The Racket With Standardized Test Scores

Washington Post columnist Eugene Robinson says that creating a situation in which teachers are more likely than children to cheat cannot be the right path to improving American education. 

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Washington Post columnist Eugene Robinson says that creating a situation in which teachers are more likely than children to cheat cannot be the right path to improving American education.

It is time to acknowledge that the fashionable theory of school reform -- requiring that pay and job security for teachers, principals and administrators depend on their students' standardized test scores -- is at best a well-intentioned mistake, and at worst nothing but a racket.

I mean that literally. Beverly Hall, the former superintendent of the Atlanta public schools, was indicted on racketeering charges Friday for an alleged cheating scheme that won her more than $500,000 in performance bonuses. Hall, who retired two years ago, is also accused of theft, conspiracy and making false statements. She has denied any wrongdoing.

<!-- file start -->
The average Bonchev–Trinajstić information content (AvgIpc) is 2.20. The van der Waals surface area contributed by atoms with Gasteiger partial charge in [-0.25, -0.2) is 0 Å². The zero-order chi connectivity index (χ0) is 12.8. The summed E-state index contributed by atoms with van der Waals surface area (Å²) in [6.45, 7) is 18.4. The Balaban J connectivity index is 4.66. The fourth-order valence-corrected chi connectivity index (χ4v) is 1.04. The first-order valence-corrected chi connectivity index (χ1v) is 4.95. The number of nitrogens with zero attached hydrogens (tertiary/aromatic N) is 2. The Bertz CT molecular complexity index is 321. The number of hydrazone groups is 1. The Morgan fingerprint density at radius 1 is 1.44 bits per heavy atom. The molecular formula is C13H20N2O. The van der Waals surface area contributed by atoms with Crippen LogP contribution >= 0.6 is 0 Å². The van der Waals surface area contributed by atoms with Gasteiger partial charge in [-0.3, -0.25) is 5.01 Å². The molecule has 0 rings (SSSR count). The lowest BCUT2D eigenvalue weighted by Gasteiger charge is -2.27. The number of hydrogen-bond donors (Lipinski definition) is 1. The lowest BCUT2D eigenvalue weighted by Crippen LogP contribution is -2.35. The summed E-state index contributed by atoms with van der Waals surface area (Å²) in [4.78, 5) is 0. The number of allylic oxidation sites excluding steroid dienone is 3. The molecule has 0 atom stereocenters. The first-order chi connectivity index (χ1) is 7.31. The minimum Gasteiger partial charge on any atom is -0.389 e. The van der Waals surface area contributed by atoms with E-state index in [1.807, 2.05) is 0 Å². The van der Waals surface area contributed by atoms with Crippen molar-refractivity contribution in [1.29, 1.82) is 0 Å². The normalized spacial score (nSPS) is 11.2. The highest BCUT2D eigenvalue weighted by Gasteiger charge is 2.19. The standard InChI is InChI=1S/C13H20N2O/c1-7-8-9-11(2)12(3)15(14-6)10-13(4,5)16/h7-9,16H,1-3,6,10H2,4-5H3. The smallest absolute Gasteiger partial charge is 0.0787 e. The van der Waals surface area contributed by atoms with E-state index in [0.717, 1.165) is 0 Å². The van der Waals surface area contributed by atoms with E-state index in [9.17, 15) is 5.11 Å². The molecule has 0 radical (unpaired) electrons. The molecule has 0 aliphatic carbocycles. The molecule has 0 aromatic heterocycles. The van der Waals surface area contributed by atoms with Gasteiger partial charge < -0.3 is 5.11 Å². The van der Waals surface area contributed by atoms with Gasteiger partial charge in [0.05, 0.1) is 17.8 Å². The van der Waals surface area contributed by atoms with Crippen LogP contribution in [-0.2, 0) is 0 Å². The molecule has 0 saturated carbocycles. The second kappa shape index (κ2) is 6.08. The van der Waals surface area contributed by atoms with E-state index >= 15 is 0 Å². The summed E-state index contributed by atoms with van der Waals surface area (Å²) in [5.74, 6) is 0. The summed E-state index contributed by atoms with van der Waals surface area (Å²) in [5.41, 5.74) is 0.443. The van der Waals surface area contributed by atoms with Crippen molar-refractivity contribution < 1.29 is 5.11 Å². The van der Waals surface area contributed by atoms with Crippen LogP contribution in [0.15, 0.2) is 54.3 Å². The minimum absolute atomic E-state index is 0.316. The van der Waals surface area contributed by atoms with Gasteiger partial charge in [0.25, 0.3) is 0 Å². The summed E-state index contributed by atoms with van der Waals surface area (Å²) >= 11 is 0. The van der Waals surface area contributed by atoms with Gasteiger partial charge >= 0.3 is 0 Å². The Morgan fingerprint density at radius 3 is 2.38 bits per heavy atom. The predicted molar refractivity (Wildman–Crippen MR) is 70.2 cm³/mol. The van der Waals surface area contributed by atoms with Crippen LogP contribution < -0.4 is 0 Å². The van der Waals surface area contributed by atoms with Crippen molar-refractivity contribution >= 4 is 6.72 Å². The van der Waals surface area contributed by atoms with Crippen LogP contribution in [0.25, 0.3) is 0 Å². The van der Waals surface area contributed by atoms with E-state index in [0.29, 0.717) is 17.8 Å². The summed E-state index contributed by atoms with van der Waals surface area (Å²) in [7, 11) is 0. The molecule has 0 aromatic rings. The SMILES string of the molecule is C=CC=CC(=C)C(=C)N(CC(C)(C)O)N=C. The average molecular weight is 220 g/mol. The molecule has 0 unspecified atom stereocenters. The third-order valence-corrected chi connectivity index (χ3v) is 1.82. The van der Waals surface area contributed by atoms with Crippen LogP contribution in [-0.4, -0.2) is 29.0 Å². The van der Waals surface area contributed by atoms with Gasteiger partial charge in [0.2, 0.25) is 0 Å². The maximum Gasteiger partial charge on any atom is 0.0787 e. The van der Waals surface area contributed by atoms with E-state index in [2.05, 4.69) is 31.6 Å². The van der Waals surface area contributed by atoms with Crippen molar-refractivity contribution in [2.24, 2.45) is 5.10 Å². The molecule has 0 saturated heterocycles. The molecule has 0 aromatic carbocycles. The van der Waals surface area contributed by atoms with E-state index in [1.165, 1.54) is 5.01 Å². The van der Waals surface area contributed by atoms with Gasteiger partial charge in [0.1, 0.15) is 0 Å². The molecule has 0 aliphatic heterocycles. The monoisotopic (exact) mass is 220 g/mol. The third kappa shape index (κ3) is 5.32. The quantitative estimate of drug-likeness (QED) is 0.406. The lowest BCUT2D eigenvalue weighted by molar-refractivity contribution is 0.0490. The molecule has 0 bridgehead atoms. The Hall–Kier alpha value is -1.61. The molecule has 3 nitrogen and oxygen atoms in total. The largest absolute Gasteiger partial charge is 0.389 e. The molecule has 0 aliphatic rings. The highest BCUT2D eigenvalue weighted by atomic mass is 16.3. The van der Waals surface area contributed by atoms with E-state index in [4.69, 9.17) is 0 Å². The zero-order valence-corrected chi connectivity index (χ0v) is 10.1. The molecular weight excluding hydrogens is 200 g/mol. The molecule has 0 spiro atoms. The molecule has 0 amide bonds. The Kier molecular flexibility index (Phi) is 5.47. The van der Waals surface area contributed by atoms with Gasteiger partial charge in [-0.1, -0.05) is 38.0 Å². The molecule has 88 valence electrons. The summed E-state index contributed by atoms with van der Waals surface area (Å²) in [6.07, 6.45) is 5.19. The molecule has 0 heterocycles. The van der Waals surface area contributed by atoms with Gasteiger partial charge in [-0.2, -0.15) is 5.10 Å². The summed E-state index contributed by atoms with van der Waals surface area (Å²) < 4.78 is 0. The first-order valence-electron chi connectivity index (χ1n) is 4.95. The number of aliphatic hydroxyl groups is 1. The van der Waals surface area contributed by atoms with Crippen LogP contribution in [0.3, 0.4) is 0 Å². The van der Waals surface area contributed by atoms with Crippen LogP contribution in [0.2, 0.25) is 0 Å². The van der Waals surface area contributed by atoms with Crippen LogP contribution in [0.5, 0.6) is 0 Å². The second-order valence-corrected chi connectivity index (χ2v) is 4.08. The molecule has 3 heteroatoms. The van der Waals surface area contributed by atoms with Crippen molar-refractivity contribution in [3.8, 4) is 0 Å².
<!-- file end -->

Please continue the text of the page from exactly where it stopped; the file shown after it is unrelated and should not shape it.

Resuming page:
Also facing criminal charges are 34 teachers and principals who allegedly participated in the cheating, which involved simply erasing students' wrong answers on test papers and filling in the correct answers ...

For educators who worked for Hall, bonuses and promotions were based on test scores. "Principals and teachers were frequently told by Beverly Hall and her subordinates that excuses for not meeting targets would not be tolerated," according to the indictment.

But there was a sure-fire way to meet those targets: After a day of testing, teachers allegedly were told to gather the students' test sheets and change the answers. Suddenly a failing school would become a model of education reform. The principal and teachers would get bonuses. Hall would get accolades, plus a much bigger bonus. And students -- duped into thinking they had mastered material that they hadn't even begun to grasp -- would get the shaft.

Read Eugene Robinson's entire piece at the Washington Post.

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